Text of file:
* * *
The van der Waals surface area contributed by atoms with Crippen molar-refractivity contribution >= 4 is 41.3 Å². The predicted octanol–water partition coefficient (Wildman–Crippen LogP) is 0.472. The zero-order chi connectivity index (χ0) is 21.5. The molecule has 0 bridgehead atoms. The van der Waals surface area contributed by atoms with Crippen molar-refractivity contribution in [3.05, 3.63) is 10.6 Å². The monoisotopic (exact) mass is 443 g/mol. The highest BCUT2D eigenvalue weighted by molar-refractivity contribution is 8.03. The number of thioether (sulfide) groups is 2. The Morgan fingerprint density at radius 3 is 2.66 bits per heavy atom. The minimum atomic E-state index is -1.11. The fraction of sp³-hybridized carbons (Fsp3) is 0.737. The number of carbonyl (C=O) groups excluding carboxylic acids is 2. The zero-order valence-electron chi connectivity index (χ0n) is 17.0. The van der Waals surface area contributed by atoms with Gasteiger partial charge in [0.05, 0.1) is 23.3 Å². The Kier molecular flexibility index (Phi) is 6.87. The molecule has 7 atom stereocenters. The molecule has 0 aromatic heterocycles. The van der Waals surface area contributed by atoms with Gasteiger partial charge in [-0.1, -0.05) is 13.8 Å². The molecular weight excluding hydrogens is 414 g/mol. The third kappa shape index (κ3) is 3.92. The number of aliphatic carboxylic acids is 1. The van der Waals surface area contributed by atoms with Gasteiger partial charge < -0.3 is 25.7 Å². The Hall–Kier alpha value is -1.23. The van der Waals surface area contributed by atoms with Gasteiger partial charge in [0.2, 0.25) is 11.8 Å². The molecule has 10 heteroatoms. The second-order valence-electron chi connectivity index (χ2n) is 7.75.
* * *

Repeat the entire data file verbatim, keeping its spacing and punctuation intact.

The van der Waals surface area contributed by atoms with Crippen molar-refractivity contribution >= 4 is 41.3 Å². The predicted octanol–water partition coefficient (Wildman–Crippen LogP) is 0.472. The zero-order chi connectivity index (χ0) is 21.5. The molecule has 0 bridgehead atoms. The van der Waals surface area contributed by atoms with Crippen molar-refractivity contribution in [3.05, 3.63) is 10.6 Å². The monoisotopic (exact) mass is 443 g/mol. The highest BCUT2D eigenvalue weighted by molar-refractivity contribution is 8.03. The number of thioether (sulfide) groups is 2. The Morgan fingerprint density at radius 3 is 2.66 bits per heavy atom. The minimum atomic E-state index is -1.11. The fraction of sp³-hybridized carbons (Fsp3) is 0.737. The number of carbonyl (C=O) groups excluding carboxylic acids is 2. The zero-order valence-electron chi connectivity index (χ0n) is 17.0. The van der Waals surface area contributed by atoms with Gasteiger partial charge in [0.05, 0.1) is 23.3 Å². The Kier molecular flexibility index (Phi) is 6.87. The molecule has 7 atom stereocenters. The molecule has 0 aromatic heterocycles. The van der Waals surface area contributed by atoms with Gasteiger partial charge in [-0.1, -0.05) is 13.8 Å². The molecular weight excluding hydrogens is 414 g/mol. The third kappa shape index (κ3) is 3.92. The number of aliphatic carboxylic acids is 1. The van der Waals surface area contributed by atoms with Gasteiger partial charge < -0.3 is 25.7 Å². The Hall–Kier alpha value is -1.23. The van der Waals surface area contributed by atoms with Gasteiger partial charge in [0.2, 0.25) is 11.8 Å². The molecule has 10 heteroatoms. The second-order valence-electron chi connectivity index (χ2n) is 7.75.